Downloading Dell Driver CAB files automagically with the Driver Pack Catalog

Dell has been hard at work behind the scenes trying to make our lives as IT Pros easier.  From their Enterprise Client Tools such as OMCI and the Client Configuration Toolkit (CCTK) to the more recent (past few years) Driver CAB files.  Well yesterday we got another tool to help us in the fight to manage our drivers and ease the pain of obtaining them.  Yesterday Dell unleashed the Dell Driver Pack Catalog.

What is the Dell Driver Pack Catalog you ask?  Warren Byle (Dell) sums it up nicely:

                The Driver Pack Catalog is an XML file containing metadata about the  new Dell systems and WinPE Driver Packs. This XML file is compressed as a Microsoft Cabinet (.CAB) file and digitally signed for delivering it to the customers over the internet.

Basically, it gives is a structured way of identifying the latest and greatest driver packages (CABs) available from Dell.  And with that, I’m here to introduce a new companion script that should give you a jumpstart.

I call it the Dell Driver CAB Downloader Script Thingy (Ok, I’m still working on a name).  You can get the script from here.

What It Does

It’s pretty simple really. You supply the script with some input parameters such as the Model and/or Operating System you would like to download driver packages for, and it does the rest.

First things first let’s explain the general flow of the script once executed:

  1. The script will connect out to Dell’s HTTP download site and download the latest CAB file. NOTE: You have an option to supply a local file if you wish
  2. After downloading the file (Uses currently logged on users credentials), it extracts it to the Download Folder that you provide
  3. Next we consume the extracted XML file and begin searching thru all listed Driver Packages for a match (Model and/or Operating System)

Examples

Execute the following command to download a single WinPE Driver CAB:

.\Download-DellDriverPacks.ps1 –DownloadFolder “C:\Downloads” –TargetOS 32-Bit_-_WinPE_3.0 –Verbose -DontWaitForDownload

WinPE

Execute the following command to download all Driver CAB’s for a specific model:

.\Download-DellDriverPacks.ps1 -DownloadFolder "C:\Downloads" -TargetModel "Latitude E7240" –Verbose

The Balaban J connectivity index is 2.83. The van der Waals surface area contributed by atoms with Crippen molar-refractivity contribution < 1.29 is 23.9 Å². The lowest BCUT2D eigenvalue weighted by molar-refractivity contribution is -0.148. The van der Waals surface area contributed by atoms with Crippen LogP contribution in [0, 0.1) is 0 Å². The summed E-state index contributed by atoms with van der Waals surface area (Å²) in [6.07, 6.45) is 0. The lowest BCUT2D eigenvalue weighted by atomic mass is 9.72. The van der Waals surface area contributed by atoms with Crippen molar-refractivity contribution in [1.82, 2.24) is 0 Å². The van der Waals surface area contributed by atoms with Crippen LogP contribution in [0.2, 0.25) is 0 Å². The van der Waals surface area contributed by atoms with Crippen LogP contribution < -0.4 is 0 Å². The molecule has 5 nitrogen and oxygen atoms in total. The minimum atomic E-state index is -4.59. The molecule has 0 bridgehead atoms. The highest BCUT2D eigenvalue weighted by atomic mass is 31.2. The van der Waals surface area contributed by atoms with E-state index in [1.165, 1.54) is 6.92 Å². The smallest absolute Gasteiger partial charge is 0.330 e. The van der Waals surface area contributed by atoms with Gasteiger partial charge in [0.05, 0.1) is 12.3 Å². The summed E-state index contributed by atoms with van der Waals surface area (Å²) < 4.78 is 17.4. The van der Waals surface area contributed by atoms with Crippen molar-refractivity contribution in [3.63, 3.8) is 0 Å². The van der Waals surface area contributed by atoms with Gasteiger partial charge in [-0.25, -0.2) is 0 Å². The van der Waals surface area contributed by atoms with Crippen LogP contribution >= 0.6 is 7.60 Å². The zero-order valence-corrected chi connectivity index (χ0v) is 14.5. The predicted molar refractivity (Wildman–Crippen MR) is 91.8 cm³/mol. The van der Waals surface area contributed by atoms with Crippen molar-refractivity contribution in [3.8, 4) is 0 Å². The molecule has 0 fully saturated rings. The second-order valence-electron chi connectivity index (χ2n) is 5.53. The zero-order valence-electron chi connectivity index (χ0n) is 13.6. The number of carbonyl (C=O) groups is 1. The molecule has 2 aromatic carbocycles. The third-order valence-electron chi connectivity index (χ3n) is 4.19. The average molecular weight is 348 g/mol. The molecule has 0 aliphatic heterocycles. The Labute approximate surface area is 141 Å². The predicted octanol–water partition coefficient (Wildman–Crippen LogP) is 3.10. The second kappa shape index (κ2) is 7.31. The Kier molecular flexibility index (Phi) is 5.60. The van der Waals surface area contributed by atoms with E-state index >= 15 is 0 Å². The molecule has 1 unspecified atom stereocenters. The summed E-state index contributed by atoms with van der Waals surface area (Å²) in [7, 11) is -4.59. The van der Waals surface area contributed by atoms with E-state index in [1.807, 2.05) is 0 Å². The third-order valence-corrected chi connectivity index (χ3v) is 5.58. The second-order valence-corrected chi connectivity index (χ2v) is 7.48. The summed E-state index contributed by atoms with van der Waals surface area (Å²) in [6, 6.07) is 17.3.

ModelTarget

Closing Thoughts

The introduction of this new Driver Pack Catalog brings with it a new set of possibilities for Driver Management.  While the script I’ve outlined here only solves a small piece of the puzzle, my hope is that it will lay the groudwork for some great tools to provide an end-to-end solution of Downloading, Importing and Distributing drivers for Dell systems.

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SCCM 2012: Deploying Dell BIOS Updates using the Application Model (Updated)

UPDATE 2016-07-20: I’ve seen the comments about the download link not working.  I’ve instead made an updated script available on GitHub at https://github.com/dhedges01/Blog.  The new script uses new command line syntax as well so I’ve updated the post below to reflect those changes.

During a recent migration from SCCM 2007 to SCCM 2012 SP1, I wanted to really start taking advantage of the new Application Model for software and driver deployments. My goal was simple, to create an Application that would deploy any Dell BIOS Update, to any applicable system, and handle daisy-chaining and even reboots. All this without (much) scripting.

The process outlined below should give you a good understanding of the steps needed to create an Application and various Deployment Types with all of the necessary Detection, Requirement and Dependency Rules needed to successfully deploy Dell BIOS updates using Configuration Manager 2012.

Note: If you are reading this then you are likely familiar with my other post about Updating Dell BIOS with PowerShell.  Much of the concept and setup here is the same, however using the Application Model we get some added benefits.

  1. We only download content for our specific version.  If you have a lot of models to deal with (like I do), this really has an impact in overall download and execution times (My BIOS Update package was well over 300MB when I implemented this method).